Introduction to Inner Shell Spectroscopy 24 / 43

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  28. Introduction XAS XRF Experiment Real-world problem XAS Applications Microprobe XAS Community
    XRF spectra from plant leaves
    Here are XRF spectra from the leaf of a squash plant growing in the
    soil adjacent to the old deck.
    Although toxic As5+
    is present in the soil in elevated quantities, very
    little is taken up by the plants growing that soil.
    The squash were delicious!
    Introduction to Inner Shell Spectroscopy 25 / 43

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  29. Introduction XAS XRF Experiment Real-world problem XAS Applications Microprobe XAS Community
    XAS Examples
    XAS is used in an amazingly wide variety of disciplines. Here are a few
    examples from my work in the past few years.
    Economic geology Measure the rate of reduction of Au3+
    chloride to
    metallic Au and identify an intermediate species
    Minerology Supporting evidence for a novel U5
    /U6
    mineral
    formed under certain hydrothermal conditions
    Dielectric materials BaTaO2N represents a class of materials with
    tunable dielectric properties
    XAS beamlines regularly see experiments on magnetic materials,
    superconductors, materials for recording media, metallo-organic compounds, metalloproteins, Earth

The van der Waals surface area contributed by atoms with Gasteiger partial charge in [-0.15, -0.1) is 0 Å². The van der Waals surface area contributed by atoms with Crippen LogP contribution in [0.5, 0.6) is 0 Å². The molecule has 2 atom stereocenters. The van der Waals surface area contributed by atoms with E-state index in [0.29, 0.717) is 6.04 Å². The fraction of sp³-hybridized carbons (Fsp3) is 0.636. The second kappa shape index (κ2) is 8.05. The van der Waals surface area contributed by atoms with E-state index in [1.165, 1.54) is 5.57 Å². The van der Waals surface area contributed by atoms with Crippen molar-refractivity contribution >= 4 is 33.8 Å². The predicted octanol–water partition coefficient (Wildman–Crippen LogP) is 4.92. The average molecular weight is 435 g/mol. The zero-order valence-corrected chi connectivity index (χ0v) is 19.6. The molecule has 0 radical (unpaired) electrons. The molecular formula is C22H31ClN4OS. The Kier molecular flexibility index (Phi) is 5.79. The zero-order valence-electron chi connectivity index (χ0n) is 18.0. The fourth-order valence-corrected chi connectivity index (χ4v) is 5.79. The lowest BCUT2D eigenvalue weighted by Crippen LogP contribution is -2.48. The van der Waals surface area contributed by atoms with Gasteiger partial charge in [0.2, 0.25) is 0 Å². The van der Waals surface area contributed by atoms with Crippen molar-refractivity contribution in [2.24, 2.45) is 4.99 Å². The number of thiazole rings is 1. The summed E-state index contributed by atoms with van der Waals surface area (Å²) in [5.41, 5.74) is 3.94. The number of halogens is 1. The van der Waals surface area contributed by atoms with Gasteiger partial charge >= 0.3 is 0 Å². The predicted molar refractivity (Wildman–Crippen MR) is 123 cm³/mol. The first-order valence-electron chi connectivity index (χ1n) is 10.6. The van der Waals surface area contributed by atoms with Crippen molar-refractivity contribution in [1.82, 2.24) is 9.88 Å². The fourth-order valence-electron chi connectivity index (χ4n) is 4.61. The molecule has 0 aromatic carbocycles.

mantel materials, extraterrestrial materials, liquids and amorphous solids, etc., etc., etc....
    Introduction to Inner Shell Spectroscopy 26 / 43

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  30. Introduction XAS XRF Experiment Real-world problem XAS Applications Microprobe XAS Community
    Economic geology (I)
    One way that gold deposits form is by having Au chloride fluids rise
    from the deep earth, wash over cyanobacteria colonies, and reduce to
    metallic gold.
    Au3+Cl
    Before
    Exposed
    After
    We simulated this process at the
    beamline by exposing cyanobacteria
    to an Au3+
    solution and “watching”
    the evolution of the Au XAS from
    Au3+
    to Au0
    .
    Questions
    What is the rate constant?
    Is there an intermediate species?
    Introduction to Inner Shell Spectroscopy 27 / 43
    M. Lengke et el., Mechanisms of Gold Bioaccumulation by Filamentous
    Cyanobacteria from Gold(III)-Chloride Complex, Environ. Sci. Technol.
    40(20) p. 6304-6309. (2006), DOI: 10.1021/es061040r

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  31. Introduction XAS XRF Experiment Real-world problem XAS Applications Microprobe XAS Community